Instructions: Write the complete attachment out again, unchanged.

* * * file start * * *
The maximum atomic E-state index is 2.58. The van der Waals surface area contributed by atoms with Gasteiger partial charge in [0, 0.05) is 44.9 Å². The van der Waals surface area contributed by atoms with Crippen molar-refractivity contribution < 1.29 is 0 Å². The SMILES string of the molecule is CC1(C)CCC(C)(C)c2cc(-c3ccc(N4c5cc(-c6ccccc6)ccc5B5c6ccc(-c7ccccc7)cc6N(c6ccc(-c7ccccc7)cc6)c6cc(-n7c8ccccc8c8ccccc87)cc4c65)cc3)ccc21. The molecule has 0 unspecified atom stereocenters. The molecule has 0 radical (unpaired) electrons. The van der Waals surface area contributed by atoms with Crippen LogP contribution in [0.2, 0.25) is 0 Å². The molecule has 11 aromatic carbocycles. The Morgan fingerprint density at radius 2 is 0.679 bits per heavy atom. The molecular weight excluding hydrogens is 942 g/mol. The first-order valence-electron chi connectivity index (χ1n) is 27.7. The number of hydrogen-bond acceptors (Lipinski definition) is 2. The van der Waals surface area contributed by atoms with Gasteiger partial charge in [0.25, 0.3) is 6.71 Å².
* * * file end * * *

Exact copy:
The maximum atomic E-state index is 2.58. The van der Waals surface area contributed by atoms with Gasteiger partial charge in [0, 0.05) is 44.9 Å². The van der Waals surface area contributed by atoms with Crippen molar-refractivity contribution < 1.29 is 0 Å². The SMILES string of the molecule is CC1(C)CCC(C)(C)c2cc(-c3ccc(N4c5cc(-c6ccccc6)ccc5B5c6ccc(-c7ccccc7)cc6N(c6ccc(-c7ccccc7)cc6)c6cc(-n7c8ccccc8c8ccccc87)cc4c65)cc3)ccc21. The molecule has 0 unspecified atom stereocenters. The molecule has 0 radical (unpaired) electrons. The van der Waals surface area contributed by atoms with Crippen LogP contribution in [0.2, 0.25) is 0 Å². The molecule has 11 aromatic carbocycles. The Morgan fingerprint density at radius 2 is 0.679 bits per heavy atom. The molecular weight excluding hydrogens is 942 g/mol. The first-order valence-electron chi connectivity index (χ1n) is 27.7. The number of hydrogen-bond acceptors (Lipinski definition) is 2. The van der Waals surface area contributed by atoms with Gasteiger partial charge in [0.25, 0.3) is 6.71 Å².